This constant employment of every moment of the waking hours contributed to impart to New Englanders a regard and method of life which is spoken of by many outsiders with contempt, namely, a closely girded and invariable habit of economy. Children brought up in this way knew the value of everything in the household, knew the time it took to produce it, for they had labored themselves, and they grew to take care of small things, not to squander and waste what they had been so long at work on. This, instead of being a thing to sneer at, is one of the very best elements in a community, one of the best securities of character. For sudden leaps to fortune are given to but few, and are seldom lasting, and the results of sudden inflations are more disastrous even to a community than to isolated individuals, as may be abundantly proved by the early history of Virginia. It was not meanness that made the wiry New England farmer so cautious and exacting in trade, when the pennies he saved sent his son through college. It was not meanness which made him refuse to spend money; he had no money to spend, and it was a high sense of honor that kept him from running in debt. It was not meanness which so justly ordered conditions and cared for the unfortunate that even in those days of horrible drunkenness often there would not be a pauper in the entire village. It has been a reproach that in some towns the few town poor were vendued out to be cared for; the mode was harsh in its wording, and unfeeling in method, but in reality the pauper found a home. I have known cases where the pauper was not only supported but cherished in the families to whose lot she fell.
TRAVEL, TRANSPORTATION, AND TAVERNS
Wherever the earliest colonists settled in America, they had to adopt the modes of travel and the ways of getting from place to place of their predecessors and new neighbors, the Indians. These were first—and generally—to walk on their own stout legs; second, to go wherever they could by water, in boats. In Maryland and Virginia, where for a long time nearly all settlers tried to build their homes on the banks of the rivers and bays, the travel was almost entirely by boats; as it was between settlements on all the great rivers, the Hudson, Connecticut, and Merrimac.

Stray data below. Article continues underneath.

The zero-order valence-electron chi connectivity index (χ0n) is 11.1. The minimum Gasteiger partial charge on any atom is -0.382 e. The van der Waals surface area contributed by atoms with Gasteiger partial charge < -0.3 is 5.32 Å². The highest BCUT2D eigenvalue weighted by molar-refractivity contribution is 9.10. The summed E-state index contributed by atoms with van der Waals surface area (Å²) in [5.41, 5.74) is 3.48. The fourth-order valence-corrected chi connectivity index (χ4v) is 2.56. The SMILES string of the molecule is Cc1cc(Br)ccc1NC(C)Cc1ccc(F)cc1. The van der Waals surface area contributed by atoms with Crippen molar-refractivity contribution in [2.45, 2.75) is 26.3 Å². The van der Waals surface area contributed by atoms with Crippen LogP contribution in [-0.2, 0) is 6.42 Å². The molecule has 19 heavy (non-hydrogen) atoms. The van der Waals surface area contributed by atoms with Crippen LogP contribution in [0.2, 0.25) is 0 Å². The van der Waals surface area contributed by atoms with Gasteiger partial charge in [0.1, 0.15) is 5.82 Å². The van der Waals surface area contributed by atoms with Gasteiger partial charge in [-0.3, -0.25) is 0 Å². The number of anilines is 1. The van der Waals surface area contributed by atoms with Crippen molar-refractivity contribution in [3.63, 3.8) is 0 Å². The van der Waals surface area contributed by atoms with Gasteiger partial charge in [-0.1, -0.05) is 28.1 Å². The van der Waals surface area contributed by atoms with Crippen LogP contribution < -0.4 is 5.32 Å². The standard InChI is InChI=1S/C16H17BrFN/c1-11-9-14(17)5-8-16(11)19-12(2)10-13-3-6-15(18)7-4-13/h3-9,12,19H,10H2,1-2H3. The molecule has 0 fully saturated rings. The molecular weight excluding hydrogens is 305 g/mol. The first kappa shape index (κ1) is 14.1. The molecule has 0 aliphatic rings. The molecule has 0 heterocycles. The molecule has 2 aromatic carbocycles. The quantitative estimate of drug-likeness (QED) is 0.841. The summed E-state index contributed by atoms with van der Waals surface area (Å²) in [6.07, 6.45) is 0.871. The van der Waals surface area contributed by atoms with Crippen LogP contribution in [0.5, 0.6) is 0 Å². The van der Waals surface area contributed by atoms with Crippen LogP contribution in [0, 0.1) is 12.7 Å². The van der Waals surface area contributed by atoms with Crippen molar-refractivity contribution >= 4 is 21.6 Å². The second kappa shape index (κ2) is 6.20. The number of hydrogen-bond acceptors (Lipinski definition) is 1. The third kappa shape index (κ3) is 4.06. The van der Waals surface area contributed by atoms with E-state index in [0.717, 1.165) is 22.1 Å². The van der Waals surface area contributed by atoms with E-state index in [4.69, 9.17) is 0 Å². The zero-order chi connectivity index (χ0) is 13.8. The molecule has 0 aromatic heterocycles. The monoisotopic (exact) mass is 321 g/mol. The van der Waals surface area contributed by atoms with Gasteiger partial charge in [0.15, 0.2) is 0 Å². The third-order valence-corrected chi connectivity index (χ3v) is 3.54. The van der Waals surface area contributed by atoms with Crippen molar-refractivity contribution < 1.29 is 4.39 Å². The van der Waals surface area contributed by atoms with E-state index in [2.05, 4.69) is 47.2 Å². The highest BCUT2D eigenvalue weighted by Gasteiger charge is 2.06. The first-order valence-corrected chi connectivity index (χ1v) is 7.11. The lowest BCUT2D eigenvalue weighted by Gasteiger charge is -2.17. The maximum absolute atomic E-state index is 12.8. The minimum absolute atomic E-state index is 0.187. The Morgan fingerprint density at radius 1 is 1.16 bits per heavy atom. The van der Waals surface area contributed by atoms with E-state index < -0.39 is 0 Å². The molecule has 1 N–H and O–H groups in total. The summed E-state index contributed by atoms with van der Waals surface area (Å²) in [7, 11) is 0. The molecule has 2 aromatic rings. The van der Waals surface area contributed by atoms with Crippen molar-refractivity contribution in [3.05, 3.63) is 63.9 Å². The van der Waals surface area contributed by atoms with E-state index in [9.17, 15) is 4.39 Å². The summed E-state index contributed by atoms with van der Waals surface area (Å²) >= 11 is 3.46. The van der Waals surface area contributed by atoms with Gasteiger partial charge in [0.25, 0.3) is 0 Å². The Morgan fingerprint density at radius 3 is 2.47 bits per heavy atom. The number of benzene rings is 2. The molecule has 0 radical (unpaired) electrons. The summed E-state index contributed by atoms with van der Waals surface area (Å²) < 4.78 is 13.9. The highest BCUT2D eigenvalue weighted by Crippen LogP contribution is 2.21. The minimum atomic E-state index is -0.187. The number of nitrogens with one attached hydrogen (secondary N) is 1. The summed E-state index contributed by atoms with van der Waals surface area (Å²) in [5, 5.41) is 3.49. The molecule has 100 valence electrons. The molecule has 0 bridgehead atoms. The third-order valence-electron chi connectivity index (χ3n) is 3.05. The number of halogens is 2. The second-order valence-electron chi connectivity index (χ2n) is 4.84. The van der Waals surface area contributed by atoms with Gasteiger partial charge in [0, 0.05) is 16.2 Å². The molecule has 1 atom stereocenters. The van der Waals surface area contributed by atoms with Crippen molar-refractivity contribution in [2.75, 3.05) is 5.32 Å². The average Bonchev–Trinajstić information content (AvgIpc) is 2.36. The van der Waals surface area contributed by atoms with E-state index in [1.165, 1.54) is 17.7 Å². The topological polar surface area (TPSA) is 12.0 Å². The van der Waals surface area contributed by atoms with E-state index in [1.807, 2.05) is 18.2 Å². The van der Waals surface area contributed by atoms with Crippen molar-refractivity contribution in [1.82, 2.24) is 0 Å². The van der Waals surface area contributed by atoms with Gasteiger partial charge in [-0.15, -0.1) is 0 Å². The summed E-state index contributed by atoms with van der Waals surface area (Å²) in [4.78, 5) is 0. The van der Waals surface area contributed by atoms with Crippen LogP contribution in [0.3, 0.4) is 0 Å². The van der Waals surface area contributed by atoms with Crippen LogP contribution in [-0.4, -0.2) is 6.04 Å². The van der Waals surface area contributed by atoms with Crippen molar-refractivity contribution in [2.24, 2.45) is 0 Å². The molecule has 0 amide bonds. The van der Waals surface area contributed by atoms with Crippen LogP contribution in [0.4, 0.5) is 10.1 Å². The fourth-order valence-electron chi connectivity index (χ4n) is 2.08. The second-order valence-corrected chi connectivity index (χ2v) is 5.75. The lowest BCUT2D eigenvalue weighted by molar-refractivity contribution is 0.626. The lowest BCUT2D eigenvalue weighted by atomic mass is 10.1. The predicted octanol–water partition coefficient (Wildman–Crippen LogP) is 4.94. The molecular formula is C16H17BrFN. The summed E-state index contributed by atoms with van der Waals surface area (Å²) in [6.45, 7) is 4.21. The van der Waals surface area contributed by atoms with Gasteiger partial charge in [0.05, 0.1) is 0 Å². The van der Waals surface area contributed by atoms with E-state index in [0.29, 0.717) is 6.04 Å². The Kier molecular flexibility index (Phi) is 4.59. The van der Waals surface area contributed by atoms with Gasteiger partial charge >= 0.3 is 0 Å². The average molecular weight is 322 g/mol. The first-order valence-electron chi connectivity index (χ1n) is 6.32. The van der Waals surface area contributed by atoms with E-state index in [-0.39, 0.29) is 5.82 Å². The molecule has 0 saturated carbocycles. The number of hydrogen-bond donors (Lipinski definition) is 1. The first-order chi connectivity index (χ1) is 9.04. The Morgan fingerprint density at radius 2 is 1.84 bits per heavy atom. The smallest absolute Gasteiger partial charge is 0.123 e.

Between the large settlements in Massachusetts—Boston, Salem, and Plymouth—travel was preferably, when the weather permitted, in boats. The colonists went in canoes, or pinnaces, shaped and made exactly like the birch-bark canoes of the Canadian Indians to-day; and in dugouts, which were formed from hollowed pine-logs, usually about twenty feet long and two or three feet wide; both of these were made for them by the Indians. It was said that one Indian, working alone, felling the pine-tree by the primitive way of burning and scraping off the charred parts with a stone tool called a celt (for the Indians had no iron or steel axes), then cutting off the top in the same manner, then burning out part of the interior, then burning and scraping and shaping it without and within, could make one of these dugouts in three weeks. The Indians at Onondaga still make the wooden mortars they use in the same tedious way.
When the white men came to America in great ships, the Indians marvelled much at the size, thinking they were hollowed out of tree-trunks as were the dugouts, and wondered where such vast trees grew.
The Swedish scientific traveller, Kalm, who was in America in 1748, was delighted with the Indian canoes and dugouts. He found the Swede settlers using them constantly to go long distances to market. He said:—
"They usually carry six persons who however by no means must be unruly, but sit at the bottom of the canoe in the quietest manner possible lest the boat upset. They are narrow, round below, have no keel and may be easily overset. So when the wind is brisk the people make for the land. Larger dugouts were made for war-canoes which would carry thirty or forty savages."